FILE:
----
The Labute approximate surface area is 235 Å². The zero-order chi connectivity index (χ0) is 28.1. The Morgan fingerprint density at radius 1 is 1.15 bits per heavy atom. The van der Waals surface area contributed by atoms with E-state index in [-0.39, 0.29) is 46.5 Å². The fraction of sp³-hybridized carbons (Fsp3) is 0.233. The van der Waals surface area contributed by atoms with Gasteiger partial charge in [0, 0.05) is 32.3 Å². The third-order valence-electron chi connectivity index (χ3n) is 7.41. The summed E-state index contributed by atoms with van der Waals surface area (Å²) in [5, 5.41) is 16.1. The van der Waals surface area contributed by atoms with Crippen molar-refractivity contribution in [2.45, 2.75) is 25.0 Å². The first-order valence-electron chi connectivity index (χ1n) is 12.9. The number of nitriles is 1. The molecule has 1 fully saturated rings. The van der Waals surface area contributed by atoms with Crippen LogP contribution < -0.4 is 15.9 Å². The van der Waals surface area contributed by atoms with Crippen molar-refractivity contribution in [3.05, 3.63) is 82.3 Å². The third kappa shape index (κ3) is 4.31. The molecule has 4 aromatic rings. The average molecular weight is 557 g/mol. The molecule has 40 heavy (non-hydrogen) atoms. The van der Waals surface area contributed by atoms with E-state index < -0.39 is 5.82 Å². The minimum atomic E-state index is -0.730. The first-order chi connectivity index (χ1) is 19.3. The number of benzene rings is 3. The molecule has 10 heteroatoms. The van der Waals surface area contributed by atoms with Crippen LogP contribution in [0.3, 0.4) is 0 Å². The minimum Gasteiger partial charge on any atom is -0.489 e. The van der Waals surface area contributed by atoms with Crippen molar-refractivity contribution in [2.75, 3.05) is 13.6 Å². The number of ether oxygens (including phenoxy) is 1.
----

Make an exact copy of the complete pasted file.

The Labute approximate surface area is 235 Å². The zero-order chi connectivity index (χ0) is 28.1. The Morgan fingerprint density at radius 1 is 1.15 bits per heavy atom. The van der Waals surface area contributed by atoms with E-state index in [-0.39, 0.29) is 46.5 Å². The fraction of sp³-hybridized carbons (Fsp3) is 0.233. The van der Waals surface area contributed by atoms with Gasteiger partial charge in [0, 0.05) is 32.3 Å². The third-order valence-electron chi connectivity index (χ3n) is 7.41. The summed E-state index contributed by atoms with van der Waals surface area (Å²) in [5, 5.41) is 16.1. The van der Waals surface area contributed by atoms with Crippen molar-refractivity contribution in [2.45, 2.75) is 25.0 Å². The first-order valence-electron chi connectivity index (χ1n) is 12.9. The number of nitriles is 1. The molecule has 1 fully saturated rings. The van der Waals surface area contributed by atoms with Crippen LogP contribution < -0.4 is 15.9 Å². The van der Waals surface area contributed by atoms with Crippen molar-refractivity contribution in [3.05, 3.63) is 82.3 Å². The third kappa shape index (κ3) is 4.31. The molecule has 4 aromatic rings. The average molecular weight is 557 g/mol. The molecule has 40 heavy (non-hydrogen) atoms. The van der Waals surface area contributed by atoms with E-state index < -0.39 is 5.82 Å². The minimum atomic E-state index is -0.730. The first-order chi connectivity index (χ1) is 19.3. The number of benzene rings is 3. The molecule has 10 heteroatoms. The van der Waals surface area contributed by atoms with Crippen LogP contribution in [0.3, 0.4) is 0 Å². The minimum Gasteiger partial charge on any atom is -0.489 e. The van der Waals surface area contributed by atoms with Crippen molar-refractivity contribution in [2.75, 3.05) is 13.6 Å². The number of ether oxygens (including phenoxy) is 1.